What it would do Block solar radiation.

How it would work The Exxon scientists calculated that if 55,000 mirrors, adding up to 100 square kilometers in size, were launched into Earth’s orbit, the total surface area of all the mirrors would cover an area equal to 1 percent of the earth’s surface, thereby diverting 1 percent of all incoming solar radiation toward other celestial realms. (If positioned just right, the same number of mirrors might block as much as 2 percent of all solar radiation, they theorized.)

Downside Darkness, visibility from Earth. The mirrors would “create shadows on the surface roughly equivalent to eclipses,” the scientists wrote, artificial eclipses that would “be quite frequent and probably troubling” to humans.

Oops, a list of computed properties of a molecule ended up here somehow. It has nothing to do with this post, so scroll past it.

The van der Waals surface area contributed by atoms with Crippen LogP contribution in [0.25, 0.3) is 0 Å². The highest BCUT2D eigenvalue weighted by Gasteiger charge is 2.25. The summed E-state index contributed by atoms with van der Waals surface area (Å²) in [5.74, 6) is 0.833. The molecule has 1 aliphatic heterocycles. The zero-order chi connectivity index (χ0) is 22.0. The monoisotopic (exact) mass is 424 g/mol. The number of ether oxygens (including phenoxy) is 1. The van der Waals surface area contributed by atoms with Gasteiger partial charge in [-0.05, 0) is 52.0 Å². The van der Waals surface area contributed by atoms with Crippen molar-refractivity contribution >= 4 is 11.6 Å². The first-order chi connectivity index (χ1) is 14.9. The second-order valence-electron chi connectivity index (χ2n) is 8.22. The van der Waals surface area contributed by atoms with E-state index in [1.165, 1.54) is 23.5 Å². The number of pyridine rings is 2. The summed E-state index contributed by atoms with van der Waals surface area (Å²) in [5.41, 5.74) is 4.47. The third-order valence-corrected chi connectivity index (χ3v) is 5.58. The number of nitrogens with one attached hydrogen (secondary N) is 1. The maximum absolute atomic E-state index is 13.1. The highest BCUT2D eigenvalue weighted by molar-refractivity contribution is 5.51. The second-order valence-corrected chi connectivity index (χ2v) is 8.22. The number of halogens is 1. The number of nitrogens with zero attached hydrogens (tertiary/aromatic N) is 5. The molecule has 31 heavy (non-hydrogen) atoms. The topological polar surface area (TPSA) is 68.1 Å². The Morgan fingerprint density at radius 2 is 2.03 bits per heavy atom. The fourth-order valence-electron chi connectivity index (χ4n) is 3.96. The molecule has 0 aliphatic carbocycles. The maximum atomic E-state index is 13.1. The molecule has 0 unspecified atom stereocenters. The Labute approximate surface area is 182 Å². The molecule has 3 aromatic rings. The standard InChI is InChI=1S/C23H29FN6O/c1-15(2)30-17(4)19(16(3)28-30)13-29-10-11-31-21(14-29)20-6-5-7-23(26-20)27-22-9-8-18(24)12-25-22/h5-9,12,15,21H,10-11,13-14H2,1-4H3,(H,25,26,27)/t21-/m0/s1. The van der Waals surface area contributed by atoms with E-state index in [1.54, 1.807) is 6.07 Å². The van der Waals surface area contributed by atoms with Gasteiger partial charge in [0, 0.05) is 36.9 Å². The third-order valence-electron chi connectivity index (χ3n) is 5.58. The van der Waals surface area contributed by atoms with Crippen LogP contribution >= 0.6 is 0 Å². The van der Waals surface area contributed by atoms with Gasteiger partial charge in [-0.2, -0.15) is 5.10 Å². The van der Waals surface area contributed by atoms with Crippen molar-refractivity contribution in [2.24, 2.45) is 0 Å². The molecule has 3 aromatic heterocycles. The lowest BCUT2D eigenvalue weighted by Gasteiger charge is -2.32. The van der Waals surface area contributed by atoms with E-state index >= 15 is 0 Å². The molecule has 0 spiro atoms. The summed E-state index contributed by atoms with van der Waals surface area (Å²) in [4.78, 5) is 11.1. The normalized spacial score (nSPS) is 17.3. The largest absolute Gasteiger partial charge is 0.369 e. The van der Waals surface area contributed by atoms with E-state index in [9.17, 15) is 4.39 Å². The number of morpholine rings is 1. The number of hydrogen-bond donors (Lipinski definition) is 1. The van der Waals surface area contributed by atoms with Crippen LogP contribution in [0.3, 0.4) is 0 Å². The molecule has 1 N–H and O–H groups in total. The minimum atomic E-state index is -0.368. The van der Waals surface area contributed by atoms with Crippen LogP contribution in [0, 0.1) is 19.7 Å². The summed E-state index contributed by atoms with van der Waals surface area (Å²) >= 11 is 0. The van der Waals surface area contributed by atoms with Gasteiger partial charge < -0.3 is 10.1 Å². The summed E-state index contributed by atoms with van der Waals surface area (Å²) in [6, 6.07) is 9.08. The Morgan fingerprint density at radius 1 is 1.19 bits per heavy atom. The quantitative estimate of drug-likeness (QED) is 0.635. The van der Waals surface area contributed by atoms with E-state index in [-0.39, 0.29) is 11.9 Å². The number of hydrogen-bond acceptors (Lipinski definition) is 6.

What it would do Cool the troposphere, or lower atmosphere, where most of the earth’s weather takes place.

How it would work Spraying soot aerosols into the sky, much in the manner of a “nuclear winter,” would create a protective cloud to absorb solar radiation, generating a cooling effect in lower altitudes.

Downside Smoky skies. The soot would dim the sky and possibly lead to increased warming, though the scientists noted that “this effect is small because the lifetimes of smoke particles are generally very short.”